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News & Press: Government Affairs News

Supreme Court Issues Landmark Ruling on LGBT Rights with Profound Implications for Employers

Tuesday, June 16, 2020   (0 Comments)
Posted by: Bradley Coffey, MA, AAOE Government Affairs
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Washington, DC - On Monday, June 15, 2020 the Supreme Court of the United States handed LGBT rights groups a major victory when a 6-3 majority ruled that title VII of the Civil Rights Act of 1964 prohibits employers from firing staff due to their sexual orientation or gender identity. The opinion of the Court in Bostock v. Clayton County (2020), authored by Trump appointed Associate Justice Neil Gorsuch, adhered to the text of the Civil Rights Act and argued that making hiring or firing decisions based on an employee's sexual orientation or gender identity is inherently sex-based discrimination, which title VII prohibits.

The Court's sweeping ruling has major implications for orthopedic practices, beyond just employment decisions. As the Trump administration has interpreted sex-discrimination statutes to consider only biological sex discrimination to be prohibited by title VII, it is likely that previous regulations, including last Friday's rule scaling back the Obama Administration's expansion of the definition of sex discrimination in healthcare settings, will be challenged and possibly overturned. Right now, the Court's ruling only applies to the employer-employee relationship.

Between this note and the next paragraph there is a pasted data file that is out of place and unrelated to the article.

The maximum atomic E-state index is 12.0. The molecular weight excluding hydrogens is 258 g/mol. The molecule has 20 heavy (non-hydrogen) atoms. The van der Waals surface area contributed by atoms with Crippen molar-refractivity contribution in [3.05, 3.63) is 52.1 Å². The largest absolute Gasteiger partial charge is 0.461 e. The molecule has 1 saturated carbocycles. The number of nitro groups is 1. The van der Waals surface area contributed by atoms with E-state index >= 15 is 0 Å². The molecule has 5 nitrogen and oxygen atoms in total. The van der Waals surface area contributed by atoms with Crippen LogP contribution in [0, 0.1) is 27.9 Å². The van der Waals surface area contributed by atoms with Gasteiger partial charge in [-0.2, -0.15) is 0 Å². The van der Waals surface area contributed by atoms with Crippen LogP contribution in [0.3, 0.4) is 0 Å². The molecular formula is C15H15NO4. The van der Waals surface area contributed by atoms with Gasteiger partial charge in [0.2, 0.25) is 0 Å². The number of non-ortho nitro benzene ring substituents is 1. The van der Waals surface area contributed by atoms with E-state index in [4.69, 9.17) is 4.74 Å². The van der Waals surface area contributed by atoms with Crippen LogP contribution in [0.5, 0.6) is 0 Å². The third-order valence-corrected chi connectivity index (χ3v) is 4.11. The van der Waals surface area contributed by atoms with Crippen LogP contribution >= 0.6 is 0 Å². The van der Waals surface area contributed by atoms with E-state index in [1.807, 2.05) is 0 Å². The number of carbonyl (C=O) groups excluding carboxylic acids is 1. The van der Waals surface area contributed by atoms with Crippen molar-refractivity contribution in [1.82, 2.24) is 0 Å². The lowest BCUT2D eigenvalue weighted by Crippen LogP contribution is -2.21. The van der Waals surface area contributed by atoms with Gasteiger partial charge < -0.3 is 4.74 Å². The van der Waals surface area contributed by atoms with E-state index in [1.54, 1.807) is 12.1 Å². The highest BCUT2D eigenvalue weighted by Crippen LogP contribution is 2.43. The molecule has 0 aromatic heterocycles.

Some key takeaways for employers from the Bostock decision include:

  • Gay men, lesbian women, bisexual and transgender men and women are now a protected class under federal law and can pursue title VII relief from federal courts against an employer that discriminates against them. Note that the Civil Rights Act covers employers with more than 15 employees.
  • The ruling also provides relief for employees affected by sex stereotyping (i.e. maltreatment because of the employee's non-adherence to traditional gender roles/norms of behavior) by allowing these claims to support a sex discrimination claim.
    • In other words, firing a lesbian woman because she is "too butch" and not just because the employer does not like lesbians or fears their clientele would have a problem with lesbian women would provide additional evidence against an employer in a federal sex discrimination claim.

Jeana Singleton, JD with the firm Brennan, Manna & Diamond recommends that employers take three actions immediately:

  1. "Perform a complete review of employee handbooks to update the list of protected classes and update other recent changes/ensure legal compliance."
  2. "Perform renewed discrimination and harassment training both on existing protected classes, but also on the newly added classes. Unfortunately, many work places still have cultures allowing commonly used slang that is offensive to the LGBTQ community, so these cultures will need to be corrected through training and education."
  3. "Review employment practices liability (EPL) insurance plans or purchase EPL insurance. We expect to see lawsuits from employees out of this decision, and EPL insurance will help protect the employers' interests."

23 states had statewide protections for LGBT employees prior to the ruling. Most employers in these states will likely already have these policies and procedures in place. 27 states did not have specific protections for LGBT employees, practices in these states should ensure that their policies now reflect the Bostock ruling.


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